As I read around, I come across stories of wives who seems puzzled, even flummoxed, by their husbands’ need for sex. It’s as if having a libido, a desire (or even need) is an alien concept. We all know the song, don’t we?
“What’s the big deal? It’s only sex.”
And with that statement, with that attitude, a great chasm is opened that seems as great as Darmok and Jalad at Tanagra. (My favorite Next Gen episode!)
Friends AND Lovers, Not OR
If asked to distill the essence of what a husband or wife is, to define the role of husband and wife, I think I would have to say that s/he is “friend and lover.” Yes, we can have many friends, but only one is brought to my side to live together as my partner for life. And, yes, there are so many different aspects of husband and wife, but I believe that distilled down to the essence, “friend and lover” describes all these aspects.
“But I AM my husband’s friend! He’s my best friend!”
To the refusing, gatekeeping wife, I say this as nicely as this old coot can say this: “If you are not your husband’s lover, you are not your husband’s friend.” I’m sorry, but the complete definition of a husband and wife is “friend AND lover.” Close companionship is a wonderful blessing in marriage, but is not the defining act of marriage; sex is. After all, monks and nuns will tell you that their fellows, in their different cloisters, are wonderful companions as well. Instead, marriage is more than companionship, incorporating spirit, soul and body, and that last, “body”, means shared bodies, not merely shared living spaces.
It comes down to this: if you choose, unilaterally, to end sexual relations with your spouse, you stop being a wife or husband and break the expectations of the marriage covenant. Optioning for a sexless relationship in marriage means that you are refusing to be your spouse’s lover.
What’s Wrong With Expectations, Anyway?
Within the past several months, I’ve read a number of articles or comments in which a husband or wife is advised to “mourn the loss” of their expectations, and having given them up to God, to move on. Some even advise repenting of having expectations. When I come across these kinds of statements, I have to take a moment to look at them and consider whether or not the advice, while well-intended, is actually useful or not.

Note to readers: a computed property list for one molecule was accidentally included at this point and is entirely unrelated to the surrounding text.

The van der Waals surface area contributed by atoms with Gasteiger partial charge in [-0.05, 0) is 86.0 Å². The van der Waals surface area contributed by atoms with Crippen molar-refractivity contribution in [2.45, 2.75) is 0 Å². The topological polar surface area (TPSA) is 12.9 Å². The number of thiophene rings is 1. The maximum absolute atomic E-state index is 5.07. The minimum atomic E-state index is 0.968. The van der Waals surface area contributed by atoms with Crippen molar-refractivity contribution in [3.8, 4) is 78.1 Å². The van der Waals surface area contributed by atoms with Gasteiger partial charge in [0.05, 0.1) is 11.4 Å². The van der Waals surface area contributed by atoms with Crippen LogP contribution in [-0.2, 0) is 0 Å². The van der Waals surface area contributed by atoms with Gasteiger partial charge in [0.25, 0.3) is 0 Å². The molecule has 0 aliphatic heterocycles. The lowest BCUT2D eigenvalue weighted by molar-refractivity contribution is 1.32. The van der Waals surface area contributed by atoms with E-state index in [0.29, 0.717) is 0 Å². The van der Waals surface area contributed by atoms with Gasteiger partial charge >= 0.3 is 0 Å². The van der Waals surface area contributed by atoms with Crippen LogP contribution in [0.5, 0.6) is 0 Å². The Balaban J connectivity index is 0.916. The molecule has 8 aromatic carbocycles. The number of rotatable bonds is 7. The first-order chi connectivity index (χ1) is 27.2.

Let me present a situation to you. A wedding has taken place, and Mr. and Mrs. Wright drive away from the church to go on their honeymoon and to begin their married life together. They said their vows and the minister pronounced them man and wife. Should we begin to immediately offer counsel and let them know that it is not good and may even be harmful to bring expectations into their marriage?
- “Don’t expect loving kindness”
- “Don’t expect sexual faithfulness”
- “Don’t expect meaningful communication”
- “Don’t expect financial support”
- “Don’t expect emotional support”
- “Don’t expect physical safety”
- “Don’t expect sex”
Wait a minute; I may be wrong on that last one. Maybe we DO tell people that they can’t expect to have a sex life in their marriage. “After all, your spouse may not like sex.” I know I’ve run across that before.
And I know we all have heard or read where one spouse is told, “Well, just mourn the loss of your sex life. Give up your expectations to God, and let Him have the disposal of it.” We’d never tell a wife, “Well, your husband won’t talk with you, won’t engage with you, won’t communicate with you. Just mourn the loss of connection with your husband, and give it to God; He’s got broad shoulders and can carry that.”
If we wouldn’t tell a wife to mourn the loss of emotional intimacy, why do we tell husbands to just mourn the loss of physical intimacy?
I do understand that the vagaries of life may dictate that changes come into a home. A spouse may suffer reversals in health, a family may experience loss of a loved one, a couple may undergo financial reversals that alter family standard of living. These are all possibilities, and as husband and wife, we help each other through the vicissitudes of life. And, yes, there are times, seasons and events that drastically end our abilities to function as we could wish.
In all of these, and more, husband and wife are a bonded unity that live for each other and their relationship. In these times, when something is removed from your plate by the circumstances of life, yes, do mourn your loss and give those expectations to God. Remember, that this is a loss to the two of you. If something happens to me that impacts my sex life, it impacts my wife’s sex life also and vice versa. You mourn what is lost, and the two of you work to find out what is left to you, to continue to draw you close to each other.
However, unilateral ukases are not “circumstances of life,” and are not something that happens to the two of you. One person decides “No mas” and imposes their decision on the other. If and when something like that happens, that’s not a time of mourning; it’s a time for discussion and getting to the root problem and cause.
It may be a time to raise holy hell.